Glass is one of the most common subjects we see every day, but the detailed structure of this non-metallic and non-liquid material has always been a major mystery in science. A research team co-led by scientists at City University of Hong Kong (CityU) has successfully discovered that the amorphous (non-crystalline) and crystalline metallic materials have the same structural building blocks. And it is the connectivity between these blocks that distinguishes the crystalline and amorphous states of the material. The findings shed light on the understanding of glass structure.
Glass is a non-crystalline amorphous solid which has widespread practical and technological use in daily life. Besides the soda-lime glass used in windows, there are many other types of glasses like metallic glass. Glass phase material is mysterious and special: on the outside, the material behaves like a solid, but inside, it appears as disorderly as a liquid. So its structure has long been the focus of scientific research.
A research team co-led by Professor Wang Xunli, Chair Professor of Physics and Head of the Department of Physics at CityU, has discovered a structure link between a glass solid and its crystalline counterpart, which is a breakthrough in understanding the detailed structure of amorphous material. The work was published in Nature Materials, titled "A medium-range structure motif linking amorphous and crystalline state".
"The structure of glass has been a grand scientific challenge," said Professor Wang.
Unlike a crystalline solid consisting of periodic stacking (long-range order) of fundamental building blocks known as unit cells, a glass material has no long-range order. But a glass material has ordered structures at short-range (2-5 Å) and medium-range (5-20 Å), and even longer length scales. However, due to the lack of contrast resulting from the amorphous nature of the material, it was difficult for scientists to experimentally determine the nature of medium-range order. As a result, it remained a scientific mystery whether there exists any structural link at medium range or longer length scales between the amorphous material and its crystalline counterparts. Further compounding the issue is that an amorphous material often crystalizes into a phase of different composition, with very different underlying structural building blocks.
To overcome this challenge, the team captured an intermediate crystalline phase through precise control of the heating of a metallic glass (a palladium-nickel-phosphorus (Pd-Ni-P) alloy) at a high temperature.
The team subsequently employed different advanced structure analysis techniques, including high-resolution transmission electron microscopy, high precision synchrotron X-ray diffraction and automated computer image analysis. By comparing the structures of the metallic glass (alloy) in its amorphous and intermediate crystalline states, the team discovered that both forms of the alloys share the same building block, which is a "six-membered tricapped trigonal prism cluster (6M-TTP)" consisting of atoms of palladium, nickel, and phosphorus. The team also concluded that it was the connectivity between the clusters that distinguish the crystalline and amorphous states.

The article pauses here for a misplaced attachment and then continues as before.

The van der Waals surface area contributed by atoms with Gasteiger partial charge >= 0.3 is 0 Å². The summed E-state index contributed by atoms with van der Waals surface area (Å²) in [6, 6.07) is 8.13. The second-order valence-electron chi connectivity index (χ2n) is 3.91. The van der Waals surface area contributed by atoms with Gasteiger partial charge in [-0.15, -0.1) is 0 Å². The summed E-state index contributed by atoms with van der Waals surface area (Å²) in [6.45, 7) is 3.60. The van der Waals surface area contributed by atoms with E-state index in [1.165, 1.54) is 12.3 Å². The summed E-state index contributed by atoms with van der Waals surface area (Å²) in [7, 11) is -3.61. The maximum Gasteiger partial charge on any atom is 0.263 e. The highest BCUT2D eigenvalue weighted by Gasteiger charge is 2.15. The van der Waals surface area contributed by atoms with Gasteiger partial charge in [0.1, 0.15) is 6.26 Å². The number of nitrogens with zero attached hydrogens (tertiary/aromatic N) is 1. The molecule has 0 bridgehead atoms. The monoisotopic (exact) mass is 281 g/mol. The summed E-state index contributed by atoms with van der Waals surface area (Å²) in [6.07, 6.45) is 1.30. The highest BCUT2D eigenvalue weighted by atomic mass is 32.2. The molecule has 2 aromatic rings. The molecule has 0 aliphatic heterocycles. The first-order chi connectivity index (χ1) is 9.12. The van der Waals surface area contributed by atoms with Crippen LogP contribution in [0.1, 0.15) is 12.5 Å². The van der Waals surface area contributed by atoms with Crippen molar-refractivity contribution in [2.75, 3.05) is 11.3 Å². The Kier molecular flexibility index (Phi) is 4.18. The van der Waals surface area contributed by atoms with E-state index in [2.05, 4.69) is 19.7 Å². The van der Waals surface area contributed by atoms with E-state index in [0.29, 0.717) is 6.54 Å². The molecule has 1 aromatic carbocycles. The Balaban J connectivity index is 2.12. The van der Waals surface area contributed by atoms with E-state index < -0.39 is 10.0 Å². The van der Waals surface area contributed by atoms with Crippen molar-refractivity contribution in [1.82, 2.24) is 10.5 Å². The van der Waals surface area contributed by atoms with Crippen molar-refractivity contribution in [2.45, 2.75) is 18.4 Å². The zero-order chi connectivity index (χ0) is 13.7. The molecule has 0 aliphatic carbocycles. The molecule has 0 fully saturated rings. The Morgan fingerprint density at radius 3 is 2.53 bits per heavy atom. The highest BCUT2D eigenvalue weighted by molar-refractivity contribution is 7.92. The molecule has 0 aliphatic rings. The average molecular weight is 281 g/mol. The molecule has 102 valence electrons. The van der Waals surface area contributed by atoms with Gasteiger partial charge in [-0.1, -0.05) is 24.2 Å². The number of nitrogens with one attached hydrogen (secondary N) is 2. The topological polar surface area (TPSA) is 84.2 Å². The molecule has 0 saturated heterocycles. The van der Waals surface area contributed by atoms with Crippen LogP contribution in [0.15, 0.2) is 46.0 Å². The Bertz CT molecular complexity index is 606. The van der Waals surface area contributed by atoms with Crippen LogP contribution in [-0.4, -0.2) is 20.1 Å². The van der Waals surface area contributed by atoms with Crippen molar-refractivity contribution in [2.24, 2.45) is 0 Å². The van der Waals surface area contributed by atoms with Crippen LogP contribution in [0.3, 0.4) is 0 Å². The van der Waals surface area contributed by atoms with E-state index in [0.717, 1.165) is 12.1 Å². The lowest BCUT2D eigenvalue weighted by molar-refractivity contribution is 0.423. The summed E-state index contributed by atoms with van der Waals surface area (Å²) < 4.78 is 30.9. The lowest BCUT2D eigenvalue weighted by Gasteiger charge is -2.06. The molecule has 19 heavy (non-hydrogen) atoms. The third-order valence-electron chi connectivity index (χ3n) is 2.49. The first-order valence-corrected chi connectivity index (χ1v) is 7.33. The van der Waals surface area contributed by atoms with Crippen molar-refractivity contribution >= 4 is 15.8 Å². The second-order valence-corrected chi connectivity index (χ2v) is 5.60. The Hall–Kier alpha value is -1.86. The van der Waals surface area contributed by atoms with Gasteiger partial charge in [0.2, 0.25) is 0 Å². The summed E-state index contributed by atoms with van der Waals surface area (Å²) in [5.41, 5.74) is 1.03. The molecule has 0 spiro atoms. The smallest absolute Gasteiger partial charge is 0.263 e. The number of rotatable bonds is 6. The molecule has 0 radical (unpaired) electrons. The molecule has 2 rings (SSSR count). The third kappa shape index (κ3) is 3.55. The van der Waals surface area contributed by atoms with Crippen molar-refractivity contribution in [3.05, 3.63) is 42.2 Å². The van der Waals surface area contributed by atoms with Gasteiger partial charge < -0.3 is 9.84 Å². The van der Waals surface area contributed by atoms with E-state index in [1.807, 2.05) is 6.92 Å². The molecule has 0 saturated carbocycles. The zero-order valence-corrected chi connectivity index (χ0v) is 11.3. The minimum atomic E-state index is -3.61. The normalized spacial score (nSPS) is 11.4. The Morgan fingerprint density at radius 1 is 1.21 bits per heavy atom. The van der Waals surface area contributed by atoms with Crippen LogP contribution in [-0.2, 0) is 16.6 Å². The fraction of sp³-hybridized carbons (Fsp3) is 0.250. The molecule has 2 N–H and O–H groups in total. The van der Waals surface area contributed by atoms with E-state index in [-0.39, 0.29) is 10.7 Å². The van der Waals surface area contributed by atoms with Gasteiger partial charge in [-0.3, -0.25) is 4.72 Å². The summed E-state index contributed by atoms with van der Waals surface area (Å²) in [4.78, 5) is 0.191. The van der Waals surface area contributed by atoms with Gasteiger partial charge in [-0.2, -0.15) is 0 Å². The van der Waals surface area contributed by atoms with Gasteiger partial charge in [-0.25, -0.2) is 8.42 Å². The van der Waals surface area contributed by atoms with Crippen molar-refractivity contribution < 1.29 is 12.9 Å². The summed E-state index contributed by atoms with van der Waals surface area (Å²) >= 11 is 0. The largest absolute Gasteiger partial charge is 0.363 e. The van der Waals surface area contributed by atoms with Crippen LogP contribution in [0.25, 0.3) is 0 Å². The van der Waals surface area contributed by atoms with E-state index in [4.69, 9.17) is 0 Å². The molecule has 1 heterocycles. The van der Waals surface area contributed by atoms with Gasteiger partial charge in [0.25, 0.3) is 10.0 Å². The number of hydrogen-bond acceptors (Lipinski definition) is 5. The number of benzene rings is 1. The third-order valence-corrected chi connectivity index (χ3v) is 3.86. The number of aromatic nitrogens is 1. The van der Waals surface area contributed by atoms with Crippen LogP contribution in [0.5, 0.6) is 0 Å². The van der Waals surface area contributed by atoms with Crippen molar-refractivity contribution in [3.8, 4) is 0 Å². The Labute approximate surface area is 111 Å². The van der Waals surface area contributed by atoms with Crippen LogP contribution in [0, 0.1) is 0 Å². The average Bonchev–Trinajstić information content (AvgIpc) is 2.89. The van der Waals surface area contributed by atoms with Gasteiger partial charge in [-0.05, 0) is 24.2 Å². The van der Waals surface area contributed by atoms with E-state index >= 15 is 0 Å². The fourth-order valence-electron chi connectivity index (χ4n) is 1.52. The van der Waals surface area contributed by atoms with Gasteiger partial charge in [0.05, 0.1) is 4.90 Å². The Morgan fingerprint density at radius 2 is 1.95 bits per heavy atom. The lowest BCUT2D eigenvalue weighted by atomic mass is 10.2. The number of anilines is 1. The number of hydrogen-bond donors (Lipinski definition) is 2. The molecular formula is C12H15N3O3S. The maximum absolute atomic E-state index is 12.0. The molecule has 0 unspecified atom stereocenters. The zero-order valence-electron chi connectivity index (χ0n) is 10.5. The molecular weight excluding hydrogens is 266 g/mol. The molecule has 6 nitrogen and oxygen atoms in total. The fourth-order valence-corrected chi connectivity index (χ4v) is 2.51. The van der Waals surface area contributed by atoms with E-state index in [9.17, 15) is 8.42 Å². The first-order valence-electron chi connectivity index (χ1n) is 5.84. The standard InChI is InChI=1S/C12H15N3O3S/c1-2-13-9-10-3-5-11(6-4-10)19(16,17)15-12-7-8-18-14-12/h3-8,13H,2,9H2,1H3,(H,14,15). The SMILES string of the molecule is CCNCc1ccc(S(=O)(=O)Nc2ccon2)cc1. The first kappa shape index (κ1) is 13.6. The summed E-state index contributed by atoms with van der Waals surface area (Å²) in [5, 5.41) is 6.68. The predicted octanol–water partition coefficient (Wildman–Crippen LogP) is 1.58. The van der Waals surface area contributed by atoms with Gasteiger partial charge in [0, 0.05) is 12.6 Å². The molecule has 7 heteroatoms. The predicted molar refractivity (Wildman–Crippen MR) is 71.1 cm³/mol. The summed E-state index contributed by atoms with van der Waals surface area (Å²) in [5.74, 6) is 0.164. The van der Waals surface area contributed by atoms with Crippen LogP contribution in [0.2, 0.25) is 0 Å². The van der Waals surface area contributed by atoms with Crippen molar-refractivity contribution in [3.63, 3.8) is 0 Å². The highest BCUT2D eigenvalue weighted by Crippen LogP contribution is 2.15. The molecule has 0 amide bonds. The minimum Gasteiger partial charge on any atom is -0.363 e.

"Our experimental study shows that structural building blocks linking the amorphous and crystalline states, such as the trigonal prism cluster for Pd-Ni-P metallic glass, could well extend to the medium-range length scale, on the order of tens of angstroms (Å), which could be a universal feature for amorphous materials. This finding strongly suggests that the structure of the glass differentiates from its crystalline counterpart mainly in the connectivity of the structural building blocks," said Professor Wang.
The researchers believed that understanding the molecular structure of amorphous material was vital to the design of new materials because the structure determined the properties. "Our experimental study shed light on the structure of amorphous materials at extended length scales. This will go a long way aiding our efforts to figure out the structure of glass," Professor Wang added.
Research groups from Nanjing University of Science and Technology (NJUST), CityU and Argonne National Laboratory co-led the study. The corresponding authors are Professor Lan Si of NJUST, Dr Ren Yang, Senior Physicist of Argonne National Laboratory, and Professor Wang.
The co-first authors are Professor Lan, Mr Zhu Li (PhD student from Nanjing University of Aeronautics and Astronautics, NUAA), Dr Wu Zhenduo from City University of Hong Kong Dongguan Research Institute, and Professor Gu Lin from Chinese Academy of Sciences (CAS). Other collaborators include Professor Liu Chain-tsuan, University Distinguished Professor in the College of Engineering and Dr Liu Qi from the Department of Physics at CityU.
This work was supported by the National Natural Science Foundation of China, the Natural Science Foundation of Jiangsu Province, the Fundamental Research Funds for the Central Universities, Guangdong-Hong Kong-Macao Joint Laboratory for Neutron Scattering Science and Technology, the Croucher Foundation, and the Research Grants Council of Hong Kong SAR.